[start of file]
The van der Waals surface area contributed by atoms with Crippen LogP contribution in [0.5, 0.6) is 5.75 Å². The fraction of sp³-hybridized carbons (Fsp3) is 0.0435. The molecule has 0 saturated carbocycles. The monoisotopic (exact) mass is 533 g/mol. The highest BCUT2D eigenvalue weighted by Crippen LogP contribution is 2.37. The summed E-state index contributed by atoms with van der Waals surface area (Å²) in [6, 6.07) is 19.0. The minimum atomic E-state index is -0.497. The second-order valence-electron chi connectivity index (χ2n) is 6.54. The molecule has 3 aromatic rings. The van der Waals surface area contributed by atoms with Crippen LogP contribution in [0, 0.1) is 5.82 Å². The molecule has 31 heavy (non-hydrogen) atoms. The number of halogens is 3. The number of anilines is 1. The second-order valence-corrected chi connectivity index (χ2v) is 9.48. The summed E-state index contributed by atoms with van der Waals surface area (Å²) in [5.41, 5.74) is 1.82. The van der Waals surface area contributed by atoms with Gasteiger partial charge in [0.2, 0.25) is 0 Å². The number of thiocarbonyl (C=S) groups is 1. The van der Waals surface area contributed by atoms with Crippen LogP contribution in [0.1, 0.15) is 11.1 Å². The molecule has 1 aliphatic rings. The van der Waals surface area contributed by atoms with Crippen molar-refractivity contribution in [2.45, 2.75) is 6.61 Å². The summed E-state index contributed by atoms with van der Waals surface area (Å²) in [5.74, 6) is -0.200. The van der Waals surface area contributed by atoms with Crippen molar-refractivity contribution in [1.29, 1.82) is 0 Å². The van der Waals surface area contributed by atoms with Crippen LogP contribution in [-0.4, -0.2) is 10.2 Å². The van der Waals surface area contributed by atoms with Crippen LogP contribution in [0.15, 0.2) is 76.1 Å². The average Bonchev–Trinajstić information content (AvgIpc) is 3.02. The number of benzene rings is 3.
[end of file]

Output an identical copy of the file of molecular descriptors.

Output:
The van der Waals surface area contributed by atoms with Crippen LogP contribution in [0.5, 0.6) is 5.75 Å². The fraction of sp³-hybridized carbons (Fsp3) is 0.0435. The molecule has 0 saturated carbocycles. The monoisotopic (exact) mass is 533 g/mol. The highest BCUT2D eigenvalue weighted by Crippen LogP contribution is 2.37. The summed E-state index contributed by atoms with van der Waals surface area (Å²) in [6, 6.07) is 19.0. The minimum atomic E-state index is -0.497. The second-order valence-electron chi connectivity index (χ2n) is 6.54. The molecule has 3 aromatic rings. The van der Waals surface area contributed by atoms with Crippen LogP contribution in [0, 0.1) is 5.82 Å². The molecule has 31 heavy (non-hydrogen) atoms. The number of halogens is 3. The number of anilines is 1. The second-order valence-corrected chi connectivity index (χ2v) is 9.48. The summed E-state index contributed by atoms with van der Waals surface area (Å²) in [5.41, 5.74) is 1.82. The van der Waals surface area contributed by atoms with Gasteiger partial charge in [0.2, 0.25) is 0 Å². The number of thiocarbonyl (C=S) groups is 1. The van der Waals surface area contributed by atoms with Crippen LogP contribution in [0.1, 0.15) is 11.1 Å². The molecule has 1 aliphatic rings. The van der Waals surface area contributed by atoms with Crippen molar-refractivity contribution in [2.45, 2.75) is 6.61 Å². The summed E-state index contributed by atoms with van der Waals surface area (Å²) in [5.74, 6) is -0.200. The van der Waals surface area contributed by atoms with Crippen molar-refractivity contribution in [1.29, 1.82) is 0 Å². The van der Waals surface area contributed by atoms with Crippen LogP contribution in [-0.4, -0.2) is 10.2 Å². The van der Waals surface area contributed by atoms with Crippen LogP contribution in [0.15, 0.2) is 76.1 Å². The average Bonchev–Trinajstić information content (AvgIpc) is 3.02. The number of benzene rings is 3.